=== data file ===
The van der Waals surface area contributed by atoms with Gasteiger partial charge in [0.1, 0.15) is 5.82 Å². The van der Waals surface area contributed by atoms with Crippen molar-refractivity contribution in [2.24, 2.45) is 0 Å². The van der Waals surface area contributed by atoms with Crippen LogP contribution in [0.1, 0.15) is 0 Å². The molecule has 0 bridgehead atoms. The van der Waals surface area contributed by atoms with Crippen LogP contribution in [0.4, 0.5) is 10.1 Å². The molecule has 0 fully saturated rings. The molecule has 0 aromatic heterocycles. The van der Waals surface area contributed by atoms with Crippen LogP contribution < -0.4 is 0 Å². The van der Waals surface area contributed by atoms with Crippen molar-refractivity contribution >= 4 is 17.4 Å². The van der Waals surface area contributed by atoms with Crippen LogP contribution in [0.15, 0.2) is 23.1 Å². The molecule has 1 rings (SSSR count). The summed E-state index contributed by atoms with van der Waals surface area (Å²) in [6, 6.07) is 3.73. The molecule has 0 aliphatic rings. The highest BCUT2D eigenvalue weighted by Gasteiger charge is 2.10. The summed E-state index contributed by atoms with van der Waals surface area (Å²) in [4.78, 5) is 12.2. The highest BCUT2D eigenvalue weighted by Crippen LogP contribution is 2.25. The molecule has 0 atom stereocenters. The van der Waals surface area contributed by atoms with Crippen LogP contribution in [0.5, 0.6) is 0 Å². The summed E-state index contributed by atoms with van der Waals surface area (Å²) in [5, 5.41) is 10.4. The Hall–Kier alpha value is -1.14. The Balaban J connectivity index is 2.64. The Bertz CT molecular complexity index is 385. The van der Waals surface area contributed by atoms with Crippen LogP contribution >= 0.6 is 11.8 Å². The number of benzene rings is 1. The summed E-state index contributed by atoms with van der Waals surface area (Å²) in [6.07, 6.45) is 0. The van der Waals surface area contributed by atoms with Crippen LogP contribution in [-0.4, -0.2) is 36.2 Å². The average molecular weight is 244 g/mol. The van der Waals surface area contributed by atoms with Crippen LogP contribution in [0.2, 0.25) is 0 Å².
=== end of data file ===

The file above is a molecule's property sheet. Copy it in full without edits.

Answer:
The van der Waals surface area contributed by atoms with Gasteiger partial charge in [0.1, 0.15) is 5.82 Å². The van der Waals surface area contributed by atoms with Crippen molar-refractivity contribution in [2.24, 2.45) is 0 Å². The van der Waals surface area contributed by atoms with Crippen LogP contribution in [0.1, 0.15) is 0 Å². The molecule has 0 bridgehead atoms. The van der Waals surface area contributed by atoms with Crippen LogP contribution in [0.4, 0.5) is 10.1 Å². The molecule has 0 fully saturated rings. The molecule has 0 aromatic heterocycles. The van der Waals surface area contributed by atoms with Crippen LogP contribution < -0.4 is 0 Å². The van der Waals surface area contributed by atoms with Crippen molar-refractivity contribution >= 4 is 17.4 Å². The van der Waals surface area contributed by atoms with Crippen LogP contribution in [0.15, 0.2) is 23.1 Å². The molecule has 1 rings (SSSR count). The summed E-state index contributed by atoms with van der Waals surface area (Å²) in [6, 6.07) is 3.73. The molecule has 0 aliphatic rings. The highest BCUT2D eigenvalue weighted by Gasteiger charge is 2.10. The summed E-state index contributed by atoms with van der Waals surface area (Å²) in [4.78, 5) is 12.2. The highest BCUT2D eigenvalue weighted by Crippen LogP contribution is 2.25. The molecule has 0 atom stereocenters. The van der Waals surface area contributed by atoms with Crippen LogP contribution in [0.5, 0.6) is 0 Å². The summed E-state index contributed by atoms with van der Waals surface area (Å²) in [5, 5.41) is 10.4. The Hall–Kier alpha value is -1.14. The Balaban J connectivity index is 2.64. The Bertz CT molecular complexity index is 385. The van der Waals surface area contributed by atoms with Crippen LogP contribution >= 0.6 is 11.8 Å². The number of benzene rings is 1. The summed E-state index contributed by atoms with van der Waals surface area (Å²) in [6.07, 6.45) is 0. The van der Waals surface area contributed by atoms with Crippen LogP contribution in [-0.4, -0.2) is 36.2 Å². The average molecular weight is 244 g/mol. The van der Waals surface area contributed by atoms with Crippen LogP contribution in [0.2, 0.25) is 0 Å².